Last Modified: May 8, 2009
Dear OncoLink "Ask The Experts,"
I am interested in breast implant reconstruction after my breast cancer surgery. What is involved?
Rachel McKenna, MSN, CRNP, Nurse Practitioner in the Division of Plastic Surgery at the University of Pennsylvania Hospital, responds:
Implant reconstruction is almost always at least a two-step procedure. At the time of mastectomy, we will put in a tissue expander, which is a balloon device that is placed underneath the skin and muscles of the chest wall. At the time of surgery, the surgeon will put in a small amount of saline (salt water) into the expander through a valve in the device; however, you will be essentially flat. You are usually in the hospital for 2 days for this surgery, and recovery time is about 4 weeks.
After you heal from the mastectomy, approximately 3-4 weeks, you will begin the process of tissue expansion. This means that you will need to come into the office on a weekly or every other week basis. At your office visit, a small needle will be inserted through the skin in the chest wall and into the valve in the tissue expander. A small amount of saline is added at each visit. The chest muscle and skin are slowly stretched to accommodate the appropriate sized implant. Once your tissue expanders have the correct amount of saline in them you will need to wait another 4-6 weeks before the second stage of the surgery. If you need to undergo chemotherapy, the next stage is delayed until chemotherapy is completed.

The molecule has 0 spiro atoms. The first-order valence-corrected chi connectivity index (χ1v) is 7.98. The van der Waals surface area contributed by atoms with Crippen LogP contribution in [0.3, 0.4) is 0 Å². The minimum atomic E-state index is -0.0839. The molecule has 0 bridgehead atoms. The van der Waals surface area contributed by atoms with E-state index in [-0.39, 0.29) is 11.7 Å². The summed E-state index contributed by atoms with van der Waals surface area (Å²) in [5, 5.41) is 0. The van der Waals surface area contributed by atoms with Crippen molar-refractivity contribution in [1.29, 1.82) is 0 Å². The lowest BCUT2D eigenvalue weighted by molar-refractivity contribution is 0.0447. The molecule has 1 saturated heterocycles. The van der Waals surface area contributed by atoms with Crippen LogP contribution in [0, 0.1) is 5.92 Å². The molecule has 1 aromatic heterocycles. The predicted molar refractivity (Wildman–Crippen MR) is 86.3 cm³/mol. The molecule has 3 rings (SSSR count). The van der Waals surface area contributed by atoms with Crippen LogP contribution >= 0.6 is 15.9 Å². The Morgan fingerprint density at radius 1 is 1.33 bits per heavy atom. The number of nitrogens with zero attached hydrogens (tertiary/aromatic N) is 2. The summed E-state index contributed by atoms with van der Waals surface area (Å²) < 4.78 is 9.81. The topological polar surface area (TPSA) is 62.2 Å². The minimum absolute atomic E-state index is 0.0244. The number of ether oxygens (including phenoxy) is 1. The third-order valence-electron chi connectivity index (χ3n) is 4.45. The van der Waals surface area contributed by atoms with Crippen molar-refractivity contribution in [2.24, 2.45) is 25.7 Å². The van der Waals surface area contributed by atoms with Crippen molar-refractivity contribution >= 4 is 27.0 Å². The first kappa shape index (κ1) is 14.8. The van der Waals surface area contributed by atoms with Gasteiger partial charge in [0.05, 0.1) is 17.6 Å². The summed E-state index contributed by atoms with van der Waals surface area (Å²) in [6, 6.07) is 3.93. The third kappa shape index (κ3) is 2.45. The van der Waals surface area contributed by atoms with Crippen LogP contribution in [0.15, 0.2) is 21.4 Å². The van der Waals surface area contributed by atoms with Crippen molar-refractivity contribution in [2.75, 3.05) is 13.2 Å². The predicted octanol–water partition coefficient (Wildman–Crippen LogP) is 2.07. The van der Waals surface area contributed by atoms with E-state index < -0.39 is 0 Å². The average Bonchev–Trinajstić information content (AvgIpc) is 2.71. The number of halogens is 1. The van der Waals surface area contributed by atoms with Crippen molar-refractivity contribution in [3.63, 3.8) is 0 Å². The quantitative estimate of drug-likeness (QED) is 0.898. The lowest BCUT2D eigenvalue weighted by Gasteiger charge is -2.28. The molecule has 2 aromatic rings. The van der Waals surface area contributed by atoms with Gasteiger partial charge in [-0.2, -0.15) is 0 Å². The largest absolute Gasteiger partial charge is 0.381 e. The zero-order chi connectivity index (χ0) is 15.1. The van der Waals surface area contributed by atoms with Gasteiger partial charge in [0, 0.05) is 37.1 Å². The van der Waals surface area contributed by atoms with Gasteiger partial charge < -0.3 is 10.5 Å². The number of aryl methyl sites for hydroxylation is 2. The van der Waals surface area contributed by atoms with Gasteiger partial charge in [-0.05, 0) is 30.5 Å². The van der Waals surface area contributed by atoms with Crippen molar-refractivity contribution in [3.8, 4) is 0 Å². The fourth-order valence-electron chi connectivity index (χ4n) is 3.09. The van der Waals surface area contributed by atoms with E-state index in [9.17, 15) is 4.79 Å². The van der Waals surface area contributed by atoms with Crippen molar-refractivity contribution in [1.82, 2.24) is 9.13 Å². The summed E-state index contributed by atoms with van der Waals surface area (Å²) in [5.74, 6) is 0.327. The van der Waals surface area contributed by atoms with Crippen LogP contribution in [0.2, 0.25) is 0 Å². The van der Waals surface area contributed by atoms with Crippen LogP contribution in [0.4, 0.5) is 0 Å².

In the second stage we will go in through the same incision on the breast, remove the tissue expander and place implants. This can be either silicone (gel) or saline filled implants. Both types of implants are made of a silicone shell, the difference is what the implants are filled with. Both are safe. Your surgeon will help you to make the choice of permanent implants that are best for you. This surgery does not require an overnight stay in the hospital and recovery takes about 2 week.
The whole process from time of mastectomy to when the final implants are placed takes anywhere between 3-6 months.
Sep 21, 2010 - In breast cancer patients who undergo immediate breast reconstruction, post-mastectomy irradiation is linked to surgical complications and implant loss, but the risk of noninfectious postoperative complications isn't higher after mastectomy and immediate breast reconstruction in women who receive chemotherapy, according to two studies published in the September issue of the Archives of Surgery.
Sep 21, 2010
Apr 2, 2010